To that end, the final strategy I’ve learned to help immensely when I feel depression cloaking me is to practice radical self-care. I am uncompromising when it comes to eating healthfully and exercising just about every day. Depression will tell me that I deserve to eat a pan of Rice Krispie treats for dinner and be a wicked slob. Fast forward to when I am so much worse off and feeling all frumpalump and really? No, Depression. You may win the battle of the couch potatoes but this yoga mat is not your battleground. Move along.

Physical Culture Class, 1934

I am thankful for my faith and for my friends and family who have loved me through some rocky times. Depression can be a badge and a burden but it can also be the reason that blessings flood us when we need it most. Sending courage to all the depression warriors out there, and those who love them. <3

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2015: The year of the release

We were just talking in bed, Loverpants and I, as we do more often, now that we have children who can breathe on their own. And that was the point, I was explaining to him. This year has been a watershed one for me because I no longer feel like I need to breathe for my children. My lungs started working overtime at the birth of my children, and it has been unceasing, this breathing for them, until recently when I felt released.

2015-11-05 18.58.35Parenting in America will do that to a person predisposed to control issues. If you read the books and practice the fine art of narrating your life aloud, you will appear in command of your and your child’s life, which is just as vilified as it is rewarded in America. Hashtag helicopter parenting. You oftentimes feel so responsible for the entertainment and well-being of your child that you will feel tethered to him/her at all times, much like you are breathing for him/her. 2015-11-05 20.25.29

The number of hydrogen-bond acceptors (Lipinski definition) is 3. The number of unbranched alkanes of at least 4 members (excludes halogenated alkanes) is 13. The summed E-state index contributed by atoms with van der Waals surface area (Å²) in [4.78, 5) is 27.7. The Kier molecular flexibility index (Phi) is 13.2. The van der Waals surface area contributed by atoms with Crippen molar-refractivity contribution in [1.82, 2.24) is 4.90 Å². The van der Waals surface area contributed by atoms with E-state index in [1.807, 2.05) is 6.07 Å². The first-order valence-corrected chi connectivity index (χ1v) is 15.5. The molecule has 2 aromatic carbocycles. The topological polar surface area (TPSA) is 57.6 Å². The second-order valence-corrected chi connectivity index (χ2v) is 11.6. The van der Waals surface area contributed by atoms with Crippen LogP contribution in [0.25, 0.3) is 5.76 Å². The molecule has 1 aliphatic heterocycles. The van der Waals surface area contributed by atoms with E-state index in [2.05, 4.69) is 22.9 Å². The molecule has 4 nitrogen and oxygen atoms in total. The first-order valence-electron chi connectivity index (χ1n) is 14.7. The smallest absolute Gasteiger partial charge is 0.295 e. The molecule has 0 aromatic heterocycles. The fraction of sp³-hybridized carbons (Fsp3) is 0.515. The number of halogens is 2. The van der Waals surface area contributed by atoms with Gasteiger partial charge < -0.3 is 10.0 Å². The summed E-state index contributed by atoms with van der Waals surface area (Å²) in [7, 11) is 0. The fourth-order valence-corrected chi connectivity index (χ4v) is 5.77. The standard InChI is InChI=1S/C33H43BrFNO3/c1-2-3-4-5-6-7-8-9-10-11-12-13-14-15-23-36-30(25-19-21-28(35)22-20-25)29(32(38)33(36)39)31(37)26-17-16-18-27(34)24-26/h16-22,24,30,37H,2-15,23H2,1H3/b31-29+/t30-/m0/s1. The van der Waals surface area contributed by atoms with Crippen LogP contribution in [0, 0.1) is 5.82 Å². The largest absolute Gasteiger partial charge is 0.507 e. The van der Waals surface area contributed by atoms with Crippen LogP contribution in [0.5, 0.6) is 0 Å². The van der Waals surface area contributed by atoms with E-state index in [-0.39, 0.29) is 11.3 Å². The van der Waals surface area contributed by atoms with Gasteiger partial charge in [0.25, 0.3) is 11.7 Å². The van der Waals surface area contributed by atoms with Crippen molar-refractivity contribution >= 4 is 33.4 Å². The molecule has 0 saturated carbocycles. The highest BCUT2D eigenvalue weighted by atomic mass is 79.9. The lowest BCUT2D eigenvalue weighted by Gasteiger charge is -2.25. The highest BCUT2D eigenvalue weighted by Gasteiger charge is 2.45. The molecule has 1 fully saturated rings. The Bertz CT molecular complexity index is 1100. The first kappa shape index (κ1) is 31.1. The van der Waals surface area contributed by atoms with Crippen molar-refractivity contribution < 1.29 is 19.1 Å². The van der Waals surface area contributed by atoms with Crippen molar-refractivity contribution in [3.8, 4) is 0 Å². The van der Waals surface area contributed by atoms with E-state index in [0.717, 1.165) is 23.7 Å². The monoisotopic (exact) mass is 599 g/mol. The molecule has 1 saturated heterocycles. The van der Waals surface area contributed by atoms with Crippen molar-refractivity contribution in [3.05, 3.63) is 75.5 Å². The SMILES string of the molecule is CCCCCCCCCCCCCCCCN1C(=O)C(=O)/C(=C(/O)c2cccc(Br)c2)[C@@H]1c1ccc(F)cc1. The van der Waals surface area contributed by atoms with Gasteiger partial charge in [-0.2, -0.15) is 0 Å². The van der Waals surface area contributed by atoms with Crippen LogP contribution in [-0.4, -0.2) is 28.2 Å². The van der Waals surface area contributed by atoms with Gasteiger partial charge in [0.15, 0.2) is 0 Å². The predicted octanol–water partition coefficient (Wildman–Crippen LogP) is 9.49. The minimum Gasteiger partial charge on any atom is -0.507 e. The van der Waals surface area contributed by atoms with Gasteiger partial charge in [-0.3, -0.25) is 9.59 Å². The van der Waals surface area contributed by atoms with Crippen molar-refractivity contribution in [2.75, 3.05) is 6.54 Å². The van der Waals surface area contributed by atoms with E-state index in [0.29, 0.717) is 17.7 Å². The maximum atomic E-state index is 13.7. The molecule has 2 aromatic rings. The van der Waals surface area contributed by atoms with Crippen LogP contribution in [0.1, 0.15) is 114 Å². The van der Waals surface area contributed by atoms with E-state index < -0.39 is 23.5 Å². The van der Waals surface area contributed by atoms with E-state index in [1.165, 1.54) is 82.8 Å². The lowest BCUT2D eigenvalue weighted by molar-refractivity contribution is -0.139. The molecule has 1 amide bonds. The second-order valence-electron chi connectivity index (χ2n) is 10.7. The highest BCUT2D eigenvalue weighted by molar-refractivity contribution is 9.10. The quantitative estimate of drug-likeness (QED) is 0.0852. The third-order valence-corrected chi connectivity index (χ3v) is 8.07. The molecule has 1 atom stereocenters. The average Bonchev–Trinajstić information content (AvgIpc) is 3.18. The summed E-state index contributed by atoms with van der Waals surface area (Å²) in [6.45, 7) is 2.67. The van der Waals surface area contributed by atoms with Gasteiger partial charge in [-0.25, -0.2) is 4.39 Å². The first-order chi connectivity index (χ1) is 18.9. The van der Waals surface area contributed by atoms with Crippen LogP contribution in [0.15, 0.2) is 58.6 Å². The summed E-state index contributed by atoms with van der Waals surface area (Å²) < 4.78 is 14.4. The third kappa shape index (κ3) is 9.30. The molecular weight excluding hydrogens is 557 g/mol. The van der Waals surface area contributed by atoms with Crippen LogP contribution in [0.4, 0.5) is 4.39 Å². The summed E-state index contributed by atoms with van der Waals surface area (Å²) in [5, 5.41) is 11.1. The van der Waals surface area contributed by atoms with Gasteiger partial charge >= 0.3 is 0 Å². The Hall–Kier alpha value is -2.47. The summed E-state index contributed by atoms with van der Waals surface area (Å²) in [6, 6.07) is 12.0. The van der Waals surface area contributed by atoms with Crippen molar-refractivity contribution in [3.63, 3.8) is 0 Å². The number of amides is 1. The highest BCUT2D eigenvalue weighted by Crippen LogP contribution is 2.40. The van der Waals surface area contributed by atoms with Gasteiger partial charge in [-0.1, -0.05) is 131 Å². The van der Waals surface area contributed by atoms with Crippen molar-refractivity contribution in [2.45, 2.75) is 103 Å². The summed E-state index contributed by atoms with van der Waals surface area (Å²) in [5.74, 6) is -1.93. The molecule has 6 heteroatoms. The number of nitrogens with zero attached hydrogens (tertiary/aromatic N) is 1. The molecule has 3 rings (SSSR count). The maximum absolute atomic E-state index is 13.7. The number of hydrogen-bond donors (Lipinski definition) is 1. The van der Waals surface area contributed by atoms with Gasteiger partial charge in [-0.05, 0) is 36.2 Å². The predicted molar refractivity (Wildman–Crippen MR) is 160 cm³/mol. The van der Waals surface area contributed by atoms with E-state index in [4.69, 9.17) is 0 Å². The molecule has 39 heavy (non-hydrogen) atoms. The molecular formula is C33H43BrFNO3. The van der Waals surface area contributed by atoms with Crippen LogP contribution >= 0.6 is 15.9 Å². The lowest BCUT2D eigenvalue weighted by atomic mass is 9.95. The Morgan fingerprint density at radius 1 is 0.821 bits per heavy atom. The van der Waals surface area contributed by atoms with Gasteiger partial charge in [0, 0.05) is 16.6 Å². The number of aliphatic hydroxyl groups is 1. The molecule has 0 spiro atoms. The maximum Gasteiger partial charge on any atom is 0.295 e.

You become a ventriloquist controlled by an unseen ventriloquist called SuperParent. But then one day you realize even ventriloquists take turns speaking for themselves and their puppets.

2015-11-05 21.00.00This year has been gracious to me in showing me my condition. My helicopter propellers were about to fall off.  My lungs were on the verge of collapsing. My ventriloquism wasn’t even very good. I went to a conference in October and did a lot of talking to myself and listening to God and walking up and down the streets of Greenville, SC until I was good and ready to come home a new woman mom teacher human BEING, not a human DOING as my bosslady says. 2015-11-05 20.16.21